I’ve been tagged by Kris Waldherr, author and illustrator of Doomed Queens, The Lovers Path, as well as many other fine books, in the online game of “The Next Big Thing.”
In this game, authors talk about their current work-in-progress.
What is the working title of your book?
The Almost Hippie Girl
Where did the idea come from for this book?
My husband Jim grew up on an Iowa farm, and according to family legend, two of his forbears were dropped on their claim by a livery driver moments before a major thunderstorm approached. This resonated strongly for me, and became the seed of Faith’s story. The legend also became an iconic story from her family’s past that profoundly shapes her worldview.
What genre does your book fall under?
Literary young adult fiction with crossover potential.
Which actors would you choose to play your characters in a movie rendition?
I’ve had numerous discussions about this with my 10-year-old son, who voted for Taylor Swift as my protagonist, Faith, and Justin Bieber as her boyfriend, Lance. I had to talk him down.
Here is my own dream team:
For Faith, my protagonist, Georgie Henley (Chronicles of Narnia):
And for Faith’s boyfriend Lance, Devon Gearhart (Shorts, Canvas):
For Faith’s perpetually unhappy, ambitious mother, Christina Hendricks (Mad Men)
For her stalwart farmer dad, Lyle Lovett
For her impulsive, free spirit cousin Billie, Anna Sophia Robb
What is the one-sentence description of your book?
In 1969 Iowa, a hippie commune comes to a rural town, causing chaos and awakening a young farm girl to her own possibilities.
Will your book be self-published or represented by an agency?
I am currently looking for representation.
How long did it take you to write the first draft of your manuscript?
Approximately 11 months.
What other books would you compare this story to within your genre?
Some sort of cross between Dairy Queen by Catherine Gilbert Murdock and In Zanesville by Jo Ann Beard.
Who or what inspired you to write this book?
I have to give credit to my husband Jim, without whom I would never have been introduced to rural Iowa and its people.
What else about your book might pique the reader’s interest?
Here is a longer synopsis of The Almost Hippie Girl:
Summer, 1969. Astronauts walk on the moon. Hippies dance naked at Woodstock. And in the country town of Leola, Iowa, you can hear the corn grow. Sixteen-year-old Faith’s roots are five generations deep in the soil of Schulte Farms, and she takes these roots seriously, getting ribbons for her 4-H pigs and muscles from putting up fences.
Faith plans to go to Iowa State University with her cousin Billie to study agriculture and science, then return to farm with her dad. But Faith’s mom, Didi, has different plans for her. Didi’s idea of success is a Mediterranean-themed living room ordered from the Sears catalog. If it were up to her, Faith would clean herself up, marry a business major, and live in a big house in town.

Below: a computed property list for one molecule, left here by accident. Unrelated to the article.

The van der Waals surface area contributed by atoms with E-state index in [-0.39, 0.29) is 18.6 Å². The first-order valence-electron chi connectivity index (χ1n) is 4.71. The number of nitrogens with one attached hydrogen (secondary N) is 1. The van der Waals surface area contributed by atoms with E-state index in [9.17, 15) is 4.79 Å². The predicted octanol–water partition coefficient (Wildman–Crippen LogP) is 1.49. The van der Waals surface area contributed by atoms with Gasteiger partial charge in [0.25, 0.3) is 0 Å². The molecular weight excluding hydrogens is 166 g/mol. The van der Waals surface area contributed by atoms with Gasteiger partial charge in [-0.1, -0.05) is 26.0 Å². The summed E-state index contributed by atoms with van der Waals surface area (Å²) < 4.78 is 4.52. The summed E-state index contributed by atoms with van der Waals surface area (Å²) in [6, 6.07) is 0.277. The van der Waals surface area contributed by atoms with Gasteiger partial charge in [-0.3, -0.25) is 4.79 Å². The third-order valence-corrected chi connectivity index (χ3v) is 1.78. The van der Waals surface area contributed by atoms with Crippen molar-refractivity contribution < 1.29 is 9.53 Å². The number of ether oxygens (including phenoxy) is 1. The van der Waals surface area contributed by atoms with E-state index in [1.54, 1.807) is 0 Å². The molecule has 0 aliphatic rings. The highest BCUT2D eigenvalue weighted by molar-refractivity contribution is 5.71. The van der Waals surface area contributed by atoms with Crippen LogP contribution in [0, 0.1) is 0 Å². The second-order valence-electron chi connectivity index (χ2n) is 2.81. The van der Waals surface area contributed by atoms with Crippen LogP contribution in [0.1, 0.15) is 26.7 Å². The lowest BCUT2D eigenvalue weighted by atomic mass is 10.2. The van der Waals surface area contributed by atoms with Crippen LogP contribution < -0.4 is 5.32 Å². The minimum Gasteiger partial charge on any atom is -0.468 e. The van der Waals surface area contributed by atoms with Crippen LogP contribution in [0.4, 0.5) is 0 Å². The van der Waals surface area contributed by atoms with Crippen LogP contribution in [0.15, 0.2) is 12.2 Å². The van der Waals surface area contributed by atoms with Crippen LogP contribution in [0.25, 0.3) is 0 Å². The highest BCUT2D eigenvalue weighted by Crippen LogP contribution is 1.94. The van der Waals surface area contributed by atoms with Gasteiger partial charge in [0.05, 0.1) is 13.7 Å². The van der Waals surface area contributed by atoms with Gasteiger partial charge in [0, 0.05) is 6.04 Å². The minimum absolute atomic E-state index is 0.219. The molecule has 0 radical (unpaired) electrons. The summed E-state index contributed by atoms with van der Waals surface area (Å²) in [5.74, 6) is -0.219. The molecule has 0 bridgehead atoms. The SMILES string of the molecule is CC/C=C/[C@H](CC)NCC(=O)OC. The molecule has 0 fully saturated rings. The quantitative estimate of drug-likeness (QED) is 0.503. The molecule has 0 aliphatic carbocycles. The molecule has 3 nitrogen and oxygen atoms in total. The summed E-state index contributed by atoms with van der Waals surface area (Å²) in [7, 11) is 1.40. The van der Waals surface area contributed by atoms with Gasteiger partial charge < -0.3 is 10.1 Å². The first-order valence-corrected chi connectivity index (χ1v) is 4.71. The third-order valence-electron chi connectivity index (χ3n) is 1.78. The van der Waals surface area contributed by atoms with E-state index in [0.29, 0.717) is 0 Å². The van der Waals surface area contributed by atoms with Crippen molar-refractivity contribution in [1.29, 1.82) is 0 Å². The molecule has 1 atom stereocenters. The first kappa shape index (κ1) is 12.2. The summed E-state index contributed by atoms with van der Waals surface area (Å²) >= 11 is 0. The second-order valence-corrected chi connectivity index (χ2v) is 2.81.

The one person who supported Faith was her Grandma, who recently died of cancer.
Billie gets involved with a boy named Tree who lives close by in a new commune called Spaceship Earth. There, the hippies are starting a not-so-quiet revolution that Leola isn’t quite ready for. When Billie is drawn into what she calls their “universe of love,” Faith feels left in the dust, and sees her cherished plans for the future crumbling. Yet Faith herself can’t help being drawn to the hippies too, especially to Sunny, the commune’s kind mother figure, who seems to accept her just the way she is.
Faith is also exploring her own universe of love with Lance McNamara, her sometime lab partner. Lance surprises Faith by kissing her at the fair. Faith isn’t sure just how far this experiment should go, or how “free” love really is, especially when she notices all the young girls having babies at the commune.
When school starts again and Billie doesn’t show up, Faith is confronted by rumors of her cousin’s pregnancy. Her worst fears are confirmed, and it seems her plans for her and Billie are all but destroyed. Reality also comes crashing in when Faith visits Lance’s brother, Alan, who has lost a limb in the Vietnam War. This experience forces Faith to take a good, hard look at her unquestioned patriotism.
As a reaction to her tumultuous present, Faith turns to the past in the form of a folder of letters and photographs her grandmother had given her, passed down from her great-great grandmother, Greta. Through reading the letters, Faith gets an inside look at Greta’s struggles, her friendships and dreams. They become a source of strength for her. But the past isn’t a permanent refuge. Faith is forced to take sides when tensions between Leola townspeople and the hippies escalate to the breaking point.
Daunted by the complexities within her and without, Faith comes to realize that it isn’t so much what you’re made of, but what you do with it that counts; and that in the heartland, even damaged roots can heal and yield new dreams.
For the next part of The Next Big Thing, I tag my friend, critique partner, and author extraordinaire, Michele Sobel Spirn.